Warren Gatland has warned that Rassie Erasmus’s social media outbursts could set a dangerous precedent and has urged World Rugby to act, following the British & Irish Lions’ second Test defeat by South Africa. Gatland’s side were comprehensively beaten by the Springboks after Erasmus’s rants at perceived injustices by officials last week provoked the desired response from the world champions.
The Lions led 9-6 after a first half in which South Africa’s Cheslin Kolbe was fortunate to escape a red card after taking out Conor Murray in the air. Robbie Henshaw was also denied a try just before the interval in a marginal decision by the referee, Ben O’Keeffe of New Zealand, but the Springboks turned the screw thereafter.
The comments by South Africa’s director of rugby were perceived in some quarters as an attempt to influence the officials in the second Test but Gatland insists he will not follow suit in the buildup to next Saturday’s decider.
World Rugby said it had noted Erasmus’s comments on social media and in an hour-long video and that it was in contact with the South Africa union. Gatland – who refused to blame refereeing decisions, notably the decision not to show Kolbe a red card, for the loss – has called on the governing body to ensure outbursts like Erasmus’s do not become the norm.
“I hope it doesn’t happen,” said Gatland. “We’ve got systems and processes in place and hopefully World Rugby does look at that in terms of making sure that everyone follows the protocols and I think that’s important. We do press conferences and try to give feedback and information and we deal with the referees through World Rugby. That’s the process.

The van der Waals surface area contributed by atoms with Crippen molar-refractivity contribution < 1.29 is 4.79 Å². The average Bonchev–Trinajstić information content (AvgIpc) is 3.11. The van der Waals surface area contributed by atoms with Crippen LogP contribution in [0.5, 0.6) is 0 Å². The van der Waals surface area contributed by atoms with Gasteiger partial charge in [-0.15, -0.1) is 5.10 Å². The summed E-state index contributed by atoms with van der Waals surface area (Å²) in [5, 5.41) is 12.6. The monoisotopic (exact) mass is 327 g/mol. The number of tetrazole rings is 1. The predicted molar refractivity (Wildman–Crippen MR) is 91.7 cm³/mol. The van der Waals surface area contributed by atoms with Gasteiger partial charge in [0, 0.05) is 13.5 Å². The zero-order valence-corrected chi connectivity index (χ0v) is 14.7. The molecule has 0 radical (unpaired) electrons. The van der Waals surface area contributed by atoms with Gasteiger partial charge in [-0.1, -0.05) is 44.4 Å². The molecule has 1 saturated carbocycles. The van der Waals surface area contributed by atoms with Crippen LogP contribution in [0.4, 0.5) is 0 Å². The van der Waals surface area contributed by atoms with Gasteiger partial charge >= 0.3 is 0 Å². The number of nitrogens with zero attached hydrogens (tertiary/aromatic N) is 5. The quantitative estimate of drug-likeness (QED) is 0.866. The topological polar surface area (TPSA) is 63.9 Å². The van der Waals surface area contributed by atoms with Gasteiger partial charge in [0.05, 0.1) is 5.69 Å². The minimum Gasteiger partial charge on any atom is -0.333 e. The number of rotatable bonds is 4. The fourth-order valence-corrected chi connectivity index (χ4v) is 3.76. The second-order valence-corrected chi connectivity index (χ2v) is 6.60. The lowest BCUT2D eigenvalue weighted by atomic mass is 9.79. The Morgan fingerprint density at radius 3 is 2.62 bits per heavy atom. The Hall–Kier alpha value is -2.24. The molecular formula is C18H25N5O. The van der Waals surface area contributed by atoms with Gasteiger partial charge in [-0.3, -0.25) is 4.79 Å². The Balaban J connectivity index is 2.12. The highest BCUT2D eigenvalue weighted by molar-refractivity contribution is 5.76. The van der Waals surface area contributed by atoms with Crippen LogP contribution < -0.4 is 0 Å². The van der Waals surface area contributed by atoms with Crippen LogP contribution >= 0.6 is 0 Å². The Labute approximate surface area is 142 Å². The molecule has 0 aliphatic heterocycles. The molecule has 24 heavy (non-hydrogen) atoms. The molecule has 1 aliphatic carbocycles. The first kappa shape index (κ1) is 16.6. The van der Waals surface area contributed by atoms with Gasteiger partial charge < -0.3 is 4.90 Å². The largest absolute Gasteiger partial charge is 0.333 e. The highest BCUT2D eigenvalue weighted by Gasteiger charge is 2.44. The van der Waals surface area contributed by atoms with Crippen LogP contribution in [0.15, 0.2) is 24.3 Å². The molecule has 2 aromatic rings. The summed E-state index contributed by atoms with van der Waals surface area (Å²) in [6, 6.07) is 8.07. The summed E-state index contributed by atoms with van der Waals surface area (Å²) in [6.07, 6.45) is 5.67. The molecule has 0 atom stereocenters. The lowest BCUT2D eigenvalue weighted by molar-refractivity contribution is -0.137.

“I hope it doesn’t get to a situation where we end up with things on Twitter and not through the proper channels. I found it quite strange that approach was taken.
“It is definitely not something I will get involved in, it is important we keep the integrity in the game as much as we can.”
In an ill-tempered affair, both Duhan van der Merwe and Kolbe were shown yellow cards, while a high tackle from Faf de Klerk on Murray and incidents between Stuart Hogg and Willie le Roux as well as Maro Itoje and Damian de Allende were among other flashpoints.
Of the decision to show Kolbe a yellow card after Murray was planted face first into the turf by the challenge, Gatland said: “I won’t comment on the referee’s decisions. We will have our meeting and see what the assessors come back with in terms of their decisions. It didn’t look great from where I was, but he decided it was a yellow card.”
Having struggled in the second half of the first Test, South Africa were dominant, outscoring the Lions 21-0 after the break with tries from Makazole Mapimpi and Lukhanyo Am. Gatland said he would not be afraid to make changes for the third Test, conceding their second-half performance let them down.
"[En el] second half, we just didn’t get into it – no momentum – that was disappointing,” said Gatland. “The players are very disappointed and next Saturday is a cup final and that is how we have to look at it and prepare. They put a huge amount of emotion into that, but we have a chance next week to hopefully tidy the series up.
“We will do a proper review and look at individuals and do we need to make some changes. We have got lots of options in terms of bringing some guys in to give us energy or momentum as well. The game was very slow and they did a good job of slowing it down – it was difficult to get that rhythm. The ref was talking about trying to speed it up and it is something we will look at raising.”
The Springboks head coach, Jacques Nienaber, for his part, insisted that O’Keeffe and the South African TMO, Marius Jonker, made the right decision in showing Kolbe a yellow card only. “I thought it was the right call, a yellow card. They followed the process to a T," él dijo.
“Our leadership group was fantastic. I should give them my win bonus. I felt more of a facilitator than a coach.”